Coffee prices are falling, but liberal Starbucks CEO Howard Schultz has decided to raise its prices anyway. CNBC’s Squawk Box co-host Joe Kernen called Schultz out on July 7, saying Schultz was trying “to pad his profits.”

Kernen argued it was unfair to criticize airlines for failing to pass savings along to consumers when oil prices fell, but not criticize Starbucks for raising its prices even as the cost of coffee dropped.



Yes, there are still communists in Greece, and many support the possible Greek exit (or “Grexit”) from the eurozone.

CNBC’s chief international correspondent Michelle Caruso-Cabrera said on June 30 she “found it hard to believe” there were still communists in Greece, then played an interview with one of “many” communist protesters at an anti-euro rally. She challenged the protester to explain why he thought communism would “work now,” given its failure in countries like the USSR and Cuba. He responded by blaming the communist “bureaucratic elite” for taking power “back from the people.”



CNBC Washington correspondent Richard Harwood and the co-hosts of CNBC’s Squawk Box briefly discussed during Friday’s show the age difference between Hillary Clinton and Republican presidential candidate Marco Rubio that included Harwood knocking Rubio for “look[ing] like a schoolboy” compared to Clinton.



The middle class is “getting nowhere” thanks to President Barack Obama, according to Gov. Chris Christie, R-N.J.

Christie criticized Obama’s economic policies on CNBC’s Squawk Box May 21, and emphasized the need for restoring economic growth, reforming entitlements and investing in national defense.



A prominent American businessman said the media have unfairly “pounced” on recent data to slam Gov. Scott Walker’s employment policies in Wisconsin.

CKE Restaurants CEO Andrew Puzder, whose company owns Hardee’s, Carl’s Jr. and other restaurants, defended Walker’s jobs record on CNBC’s Squawk Box May 19. According to Puzder, Walker’s critics in the media took data “completely out of context” from the Bureau of Labor Statistics (BLS).



On Thursday's Squawk Box on CNBC, host Joe Kernen cited the Media Research Center's latest study showing the Big Three network evening newscasts have barely noticed the anti-Obama midterm election of 2014 but provided wall-to-wall coverage in 2006: "...they breathlessly reported the Democratic takeover of Capitol Hill in the anti-Bush election of 2006....the coverage of this current situation, 6 to 1 disparity. There were 159 stories about the Democrats taking over in 2006. There have been 25 on the Big Three this [year]."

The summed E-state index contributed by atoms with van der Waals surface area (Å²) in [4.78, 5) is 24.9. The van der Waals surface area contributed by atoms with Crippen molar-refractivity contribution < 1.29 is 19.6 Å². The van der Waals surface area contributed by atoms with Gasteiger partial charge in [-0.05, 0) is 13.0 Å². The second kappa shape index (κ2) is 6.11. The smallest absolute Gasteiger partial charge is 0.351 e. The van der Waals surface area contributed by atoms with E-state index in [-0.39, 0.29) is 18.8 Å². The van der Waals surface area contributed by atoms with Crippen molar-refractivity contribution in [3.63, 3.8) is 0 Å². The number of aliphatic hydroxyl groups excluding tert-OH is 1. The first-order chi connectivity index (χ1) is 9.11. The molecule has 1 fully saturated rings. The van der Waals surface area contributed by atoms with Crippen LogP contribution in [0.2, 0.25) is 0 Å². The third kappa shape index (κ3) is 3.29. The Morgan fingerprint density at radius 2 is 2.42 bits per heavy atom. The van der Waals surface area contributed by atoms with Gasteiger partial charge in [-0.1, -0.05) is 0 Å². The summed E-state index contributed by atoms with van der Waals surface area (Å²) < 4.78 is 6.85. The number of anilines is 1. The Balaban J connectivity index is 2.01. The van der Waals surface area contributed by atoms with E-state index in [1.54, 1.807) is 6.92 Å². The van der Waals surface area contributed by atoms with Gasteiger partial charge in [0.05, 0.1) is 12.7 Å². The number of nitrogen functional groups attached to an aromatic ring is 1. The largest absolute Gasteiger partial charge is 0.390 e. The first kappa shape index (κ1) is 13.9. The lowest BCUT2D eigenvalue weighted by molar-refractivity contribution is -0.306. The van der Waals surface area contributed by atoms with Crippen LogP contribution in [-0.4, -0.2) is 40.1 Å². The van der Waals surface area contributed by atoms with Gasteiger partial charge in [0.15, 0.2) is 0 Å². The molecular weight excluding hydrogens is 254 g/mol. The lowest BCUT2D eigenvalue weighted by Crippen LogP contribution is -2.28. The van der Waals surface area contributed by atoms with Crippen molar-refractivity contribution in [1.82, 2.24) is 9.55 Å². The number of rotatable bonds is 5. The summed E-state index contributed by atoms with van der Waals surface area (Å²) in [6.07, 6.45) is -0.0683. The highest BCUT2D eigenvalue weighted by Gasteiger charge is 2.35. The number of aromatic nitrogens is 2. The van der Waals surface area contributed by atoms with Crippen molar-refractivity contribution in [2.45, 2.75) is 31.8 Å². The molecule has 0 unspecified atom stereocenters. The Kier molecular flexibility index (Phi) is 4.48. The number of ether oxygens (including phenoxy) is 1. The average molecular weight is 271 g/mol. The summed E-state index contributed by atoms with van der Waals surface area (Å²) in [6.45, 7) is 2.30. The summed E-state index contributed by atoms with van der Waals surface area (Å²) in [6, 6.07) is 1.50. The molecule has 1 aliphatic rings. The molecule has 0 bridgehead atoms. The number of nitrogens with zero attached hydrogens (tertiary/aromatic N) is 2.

Senator Heidi Heitkamp (D-S.D.) appeared on CNBC’s Squawk Box on Monday morning to discuss a variety of topics including the impending vote on Scottish independence.  

At the end of the segment, co-host Joe Kernen joked that when he goes to Scotland to play golf he will wear a kilt to “mark my ball” to which Heitkamp crudely asked “which one?” 



Appearing on CNBC's Squawk Box Tuesday morning, the business network's chief Washington correspondent John Harwood acknowledged that President Obama's failed foreign policy would be an obstacle to Hillary Clinton's 2016 presidential ambitions: "...her independent credential running for president is that she was President Obama's secretary of state. The world is now blowing up. So that is a big problem for her. And so she's going to be looking for ways to separate herself from the current foreign policy mess." [Listen to the audio or watch the video after the jump]

Harwood's comments were prompted by host Joe Kernen asking about a quote in The Daily Beast in which Obama reportedly dismissed Clinton's recent criticism of his handling of the Middle East as "horsesh**t." In response, Harwood observed: "It wouldn't surprised me if he said that....I'm sure that that's how he feels about the criticism, he's made that pretty clear."



Attacks against football might be okay for some, but not for CNBC host Joe Kernen.

When a Dutch Olympic coach blamed American losses in speed skating on football, Kernen responded by passionately attacking speed skating. The Dutch coach, Jillert Anema claimed that football essentially wastes American athletic talent “in a sport that sucks.”



Most of the media may be convinced by Al Gore-style climate alarmism, but CNBC’s Joe Kernen isn’t afraid to speak his mind.

Joe Kernen, co-host of  “Squawk Box” called the inclusion of Former Vice President Al Gore on CNBC’s list of “Top Leaders, Icons and Rebels” both “stupid” and “ludicrous.” His Feb. 11, comments came after fellow co-host Andrew Ross Sorkin suggested that CNBC ought to include Gore on their “First 25” list for his contribution to global warming awareness.

(video after break)




Let’s all be thankful for CNBC. On this morning’s Squawk Box, co-host Joe Kernen raised a question that the Big Three broadcast networks have been afraid or unwilling to touch thus far.

While Kernen was chatting with CNBC Chief Washington Correspondent John Harwood about the sequester, Harwood brought up the FAA’s announcement that it will close 149 air traffic control towers next month. It was a story that ABC, CBS, and NBC each covered on their Saturday morning shows this week. Of course, what the broadcast networks failed to mention, but which Kernen raised, was Kansas Republican Senator Jerry Moran's amendment that proposed cutting $50 million in unspent FAA research money rather than closing the towers, $50 million being the approximate amount that would be saved by closing the 149 towers. Senate Majority Leader Harry Reid (D-Nev.) refused to bring the amendment up for a vote.



“No more tax revenue! None. NONE.”

That was not the cry of a dyed-in-the-wool conservative politician. Rather it was Jim Cramer, CNBC’s own host of “Mad Money,” speaking to the upcoming fight in Washington over the debt ceiling. [See video after the jump]